Research Projects and Grants

 

Homepage | Schedule | Teaching | Publications

Multicore Processor Prototyping (2009 - 2011)

NSTIP Project # 08-ELE43-4

Total Budget Allocation: SR 983,000

The major outcome of this project is a prototype multicore processor implemented on high-density FPGA chips. We will implement simple pipelined cores. Our projection is that we can have only one core per FPGA chip. Each core will include an instruction-execution pipeline with a register file, ALU, FPU (for executing floating-point instructions), a thread-fetch unit for fetching and scheduling threads, an instruction cache, a local data memory (or data cache), and a network interface unit (for communication with other cores and access to memory and I/O). Multiple FPGA chips will be used to build a large prototype. Our goal is to produce a quad-core prototype using four FPGA chips. We will also attempt to build a larger prototype with a larger number of cores if we have the resources.

 

Multicore Vector Processor Design and Simulation (2008 - 2010)

KFUPM Internal Project # IN080394

Total Budget Allocation: SR 219,800

Exploring the idea of full vector support in a multicore architecture. Current multimedia or streaming instructions cannot take advantage of the increasing number of cores in a chip. Full vector support enables vector instructions issued by a single core to broadcast and execute in all cores, thus exposing and scaling data-level parallelism. The challenge is to have full vector support at the micro-architecture level with minimal extension to current multi-core designs. Part of this study is to examine the effects of the vector support on the chip-interconnect and the cache memory subsystem.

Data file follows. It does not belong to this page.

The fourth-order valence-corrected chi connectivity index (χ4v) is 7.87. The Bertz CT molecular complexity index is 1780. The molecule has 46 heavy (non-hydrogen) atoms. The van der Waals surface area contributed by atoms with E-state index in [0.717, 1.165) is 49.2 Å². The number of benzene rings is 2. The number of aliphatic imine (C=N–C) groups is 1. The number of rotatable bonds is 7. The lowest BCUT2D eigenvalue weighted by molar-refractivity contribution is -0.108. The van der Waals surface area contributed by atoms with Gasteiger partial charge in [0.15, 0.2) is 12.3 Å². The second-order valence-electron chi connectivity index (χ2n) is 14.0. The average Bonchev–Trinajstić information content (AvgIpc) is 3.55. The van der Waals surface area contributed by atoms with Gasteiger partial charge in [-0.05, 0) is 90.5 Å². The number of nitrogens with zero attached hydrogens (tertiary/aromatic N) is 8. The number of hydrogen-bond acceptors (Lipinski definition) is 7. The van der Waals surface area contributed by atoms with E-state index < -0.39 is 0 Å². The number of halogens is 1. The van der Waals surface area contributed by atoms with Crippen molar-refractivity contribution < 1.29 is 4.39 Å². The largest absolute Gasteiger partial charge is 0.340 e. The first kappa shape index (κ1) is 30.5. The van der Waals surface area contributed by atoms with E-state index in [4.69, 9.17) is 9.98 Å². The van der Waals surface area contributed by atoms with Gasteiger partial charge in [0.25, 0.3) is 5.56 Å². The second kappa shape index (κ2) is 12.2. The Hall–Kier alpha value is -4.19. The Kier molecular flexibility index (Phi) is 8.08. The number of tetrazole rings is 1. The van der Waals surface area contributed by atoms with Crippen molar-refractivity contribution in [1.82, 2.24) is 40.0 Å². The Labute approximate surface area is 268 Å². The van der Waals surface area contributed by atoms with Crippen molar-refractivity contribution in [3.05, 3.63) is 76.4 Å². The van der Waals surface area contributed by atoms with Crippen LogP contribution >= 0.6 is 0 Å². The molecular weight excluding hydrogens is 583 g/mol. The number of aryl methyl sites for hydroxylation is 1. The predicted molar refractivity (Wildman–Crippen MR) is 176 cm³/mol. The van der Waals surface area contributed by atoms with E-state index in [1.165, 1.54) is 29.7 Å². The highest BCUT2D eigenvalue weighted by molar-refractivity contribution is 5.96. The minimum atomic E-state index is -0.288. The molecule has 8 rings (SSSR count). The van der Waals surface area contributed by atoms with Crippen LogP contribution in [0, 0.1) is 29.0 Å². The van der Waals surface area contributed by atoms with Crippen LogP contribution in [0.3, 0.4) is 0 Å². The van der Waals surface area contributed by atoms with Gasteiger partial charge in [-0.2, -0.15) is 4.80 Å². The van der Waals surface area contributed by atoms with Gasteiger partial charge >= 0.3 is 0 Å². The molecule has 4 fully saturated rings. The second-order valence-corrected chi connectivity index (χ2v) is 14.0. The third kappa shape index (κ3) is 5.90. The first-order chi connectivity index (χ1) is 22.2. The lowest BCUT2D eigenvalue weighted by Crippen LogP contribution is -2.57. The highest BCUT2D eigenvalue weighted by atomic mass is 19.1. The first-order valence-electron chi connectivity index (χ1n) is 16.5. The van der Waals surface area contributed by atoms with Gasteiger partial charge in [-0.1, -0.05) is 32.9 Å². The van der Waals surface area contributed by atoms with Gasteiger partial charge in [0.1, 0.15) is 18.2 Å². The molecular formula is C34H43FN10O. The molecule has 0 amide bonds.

Parallel Primary Caches for Instruction and Data (2003 - 2005)

Studied the effect of having parallel primary caches for instructions and data to improve the bandwidth and capacity of primary caches.

 

Multiway Channels for High Speed Interconnection Networks (1999 - 2003)

My contribution to this field is the development of the new concept of multiway channel. A prototype router chip was designed in VHDL. A simulation program was also developed to evaluate the performance of large-scale multi-dimensional mesh and torus networks. The simulation program can simulate multiway channel networks of various topologies, sizes, routing algorithms, traffic patterns, message lengths, and buffering requirements in routers and nodes. It can generate a variety of statistics for all nodes and channels in a network. Many problems have been investigated. These include deadlocks, broadcasting to a region of nodes, multicasting to an arbitrary set of nodes, routing in the presence of faults, and the design and implementation of a versatile and reliable router to implement networks of various topologies.

 

SIMPL Parallel Programming Language  (1997 - 1999)

My contribution to this area is the development of the SIMPL programming language. SIMPL is a parallel programming language that supports functional- and data-parallelism. This language features threads and parameterized types. A lot of effort has been spent on the implementation of this language. A primitive compiler for a sequential subset of SIMPL has been developed.

 

 

Last Updated: Wednesday April 28, 2010, by Dr. Muhamed Mudawar